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Top StoriesIt's Frankie Boyle time! BBC subtitle slip cheers up political broadcast

It’s Frankie Boyle time! BBC subtitle slip cheers up political broadcast

BBC caption writers had a surreal moment today (Wed) when they subtitled an interview with a Bulgarian politician “Frankie Boyle time”.

It’s Frankie time. Or is it?

The words flashed up during a TV interview with Bulgarian Member of the European Parliament (MEP) Eva Paunova.

BBC Breakfast viewers were left baffled as the subtitles read: “Good Morning. Frankie Boyle Time. Give us your thoughts on…”

A BBC insider tonight revealed the words that should have been subtitled – and they look and sound nothing like “Frankie Boyle”.

According to the source, the presenter told the politician: “Very good morning to you Eva, thank you very much for your time today.”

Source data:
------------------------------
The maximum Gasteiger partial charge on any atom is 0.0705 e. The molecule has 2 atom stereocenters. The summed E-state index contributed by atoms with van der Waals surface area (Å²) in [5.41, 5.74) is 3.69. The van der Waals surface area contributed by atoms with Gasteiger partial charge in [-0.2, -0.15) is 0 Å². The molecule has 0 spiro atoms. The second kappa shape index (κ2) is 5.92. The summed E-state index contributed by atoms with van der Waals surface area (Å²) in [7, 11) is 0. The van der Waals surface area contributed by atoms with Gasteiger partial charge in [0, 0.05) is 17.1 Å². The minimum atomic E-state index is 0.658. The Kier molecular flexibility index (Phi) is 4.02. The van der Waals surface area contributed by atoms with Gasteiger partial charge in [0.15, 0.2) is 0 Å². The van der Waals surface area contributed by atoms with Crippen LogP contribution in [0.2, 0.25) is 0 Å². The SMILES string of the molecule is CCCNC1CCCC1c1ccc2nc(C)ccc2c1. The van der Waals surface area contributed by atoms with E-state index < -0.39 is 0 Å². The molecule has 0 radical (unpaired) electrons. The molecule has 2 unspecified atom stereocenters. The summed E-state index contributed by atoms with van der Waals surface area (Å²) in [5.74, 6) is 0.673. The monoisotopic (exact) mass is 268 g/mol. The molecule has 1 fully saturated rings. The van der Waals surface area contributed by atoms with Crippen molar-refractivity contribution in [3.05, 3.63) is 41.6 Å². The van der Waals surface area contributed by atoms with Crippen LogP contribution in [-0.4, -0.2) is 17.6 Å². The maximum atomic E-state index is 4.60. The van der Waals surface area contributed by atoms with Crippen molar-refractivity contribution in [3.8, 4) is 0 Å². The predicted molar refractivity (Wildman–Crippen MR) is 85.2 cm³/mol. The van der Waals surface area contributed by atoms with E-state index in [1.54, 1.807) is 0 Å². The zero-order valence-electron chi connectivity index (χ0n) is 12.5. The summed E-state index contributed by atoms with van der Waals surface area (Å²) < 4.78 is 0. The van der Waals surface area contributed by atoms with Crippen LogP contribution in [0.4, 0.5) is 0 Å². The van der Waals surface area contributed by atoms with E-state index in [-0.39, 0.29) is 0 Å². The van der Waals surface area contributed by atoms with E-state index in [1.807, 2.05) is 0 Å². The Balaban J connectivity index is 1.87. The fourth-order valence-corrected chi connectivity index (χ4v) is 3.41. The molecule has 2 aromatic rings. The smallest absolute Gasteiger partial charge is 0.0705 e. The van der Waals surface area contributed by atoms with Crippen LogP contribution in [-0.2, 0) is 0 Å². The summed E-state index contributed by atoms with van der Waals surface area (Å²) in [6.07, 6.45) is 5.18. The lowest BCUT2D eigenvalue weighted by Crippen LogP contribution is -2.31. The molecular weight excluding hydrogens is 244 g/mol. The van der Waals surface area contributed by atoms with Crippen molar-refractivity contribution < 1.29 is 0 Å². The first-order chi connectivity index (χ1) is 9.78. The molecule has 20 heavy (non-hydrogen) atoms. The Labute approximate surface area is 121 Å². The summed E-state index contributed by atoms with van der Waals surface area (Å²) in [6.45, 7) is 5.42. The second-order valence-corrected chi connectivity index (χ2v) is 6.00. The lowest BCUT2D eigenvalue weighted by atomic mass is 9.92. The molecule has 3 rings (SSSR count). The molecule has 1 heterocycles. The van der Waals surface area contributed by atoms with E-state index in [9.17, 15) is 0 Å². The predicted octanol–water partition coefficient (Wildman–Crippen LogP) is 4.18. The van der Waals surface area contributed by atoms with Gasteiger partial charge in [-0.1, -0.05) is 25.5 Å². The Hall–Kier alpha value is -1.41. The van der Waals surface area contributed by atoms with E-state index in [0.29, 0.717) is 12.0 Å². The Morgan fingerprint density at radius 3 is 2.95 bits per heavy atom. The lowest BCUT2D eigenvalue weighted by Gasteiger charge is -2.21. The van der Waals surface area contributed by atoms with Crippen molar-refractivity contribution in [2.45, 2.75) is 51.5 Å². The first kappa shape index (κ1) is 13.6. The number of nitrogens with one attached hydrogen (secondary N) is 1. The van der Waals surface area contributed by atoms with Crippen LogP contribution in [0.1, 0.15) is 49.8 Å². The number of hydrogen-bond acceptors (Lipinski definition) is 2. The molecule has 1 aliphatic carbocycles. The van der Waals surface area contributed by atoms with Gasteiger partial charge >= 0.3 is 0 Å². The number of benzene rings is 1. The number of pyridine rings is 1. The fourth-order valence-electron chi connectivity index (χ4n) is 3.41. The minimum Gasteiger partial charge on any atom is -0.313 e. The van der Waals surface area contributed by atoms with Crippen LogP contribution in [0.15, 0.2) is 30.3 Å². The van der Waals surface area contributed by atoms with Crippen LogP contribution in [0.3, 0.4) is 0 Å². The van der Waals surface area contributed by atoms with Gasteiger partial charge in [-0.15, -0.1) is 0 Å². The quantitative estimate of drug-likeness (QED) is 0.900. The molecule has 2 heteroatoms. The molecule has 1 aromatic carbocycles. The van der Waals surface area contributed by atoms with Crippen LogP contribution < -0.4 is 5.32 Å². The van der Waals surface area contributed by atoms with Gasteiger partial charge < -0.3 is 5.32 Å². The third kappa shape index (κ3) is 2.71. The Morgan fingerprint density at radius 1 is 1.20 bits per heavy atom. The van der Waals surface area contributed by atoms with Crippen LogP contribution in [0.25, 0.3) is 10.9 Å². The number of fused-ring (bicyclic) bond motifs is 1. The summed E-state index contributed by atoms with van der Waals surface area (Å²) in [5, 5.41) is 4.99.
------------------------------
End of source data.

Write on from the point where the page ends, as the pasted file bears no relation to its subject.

A photo of the screen was shared on Twitter yesterday, to much hilarity from Boyle’s followers.



Twitter user Mariszka Lime wrote: “It’s 8.23 – it’s Frankie Boyle time.”

Boyle then retweeted it, although did not comment himself.

A follower called Bachatacat replied: “Is Frankie Boyle time some sort of national holiday in Bulgaria?”

Ian Stone chipped in: “Pre-watershed? Well done BBC.”

Mike Backhouse asked: “What the hell did she actually say?!”

Chronic Butterfly, clearly impressed wrote: “Every time is Frankie Boyle time” and added: “as long as it’s not frickin’ Chico Time I’m open to anything…”

“Chico time” was a catchphrase and later a pop single by singer Chico on TV show X-Factor in 2006.

A BBC Spokeswoman said: ‘Our live subtitling service produces accuracy levels in excess of 98% but, as with all broadcasters, there are occasions – particularly during live broadcasts – when mistakes happen.

Last month, the BBC was forced to apologise after a subtitle gaffe linked 91-year old former Aston Villa chairman Doug Ellis with Islamic militants Hezbollah.

Commentator Steve Wilson had said: “Great to see Doug Ellis here in his Villa scarf.”

But the subtitles instead read: “Great to see Doug Ellis here with Hezbollah.”

And in June 2014, a BBC weather broadcast for Glastonbury festival told viewers: “Prepare for rape” instead of “Prepare for rain.”

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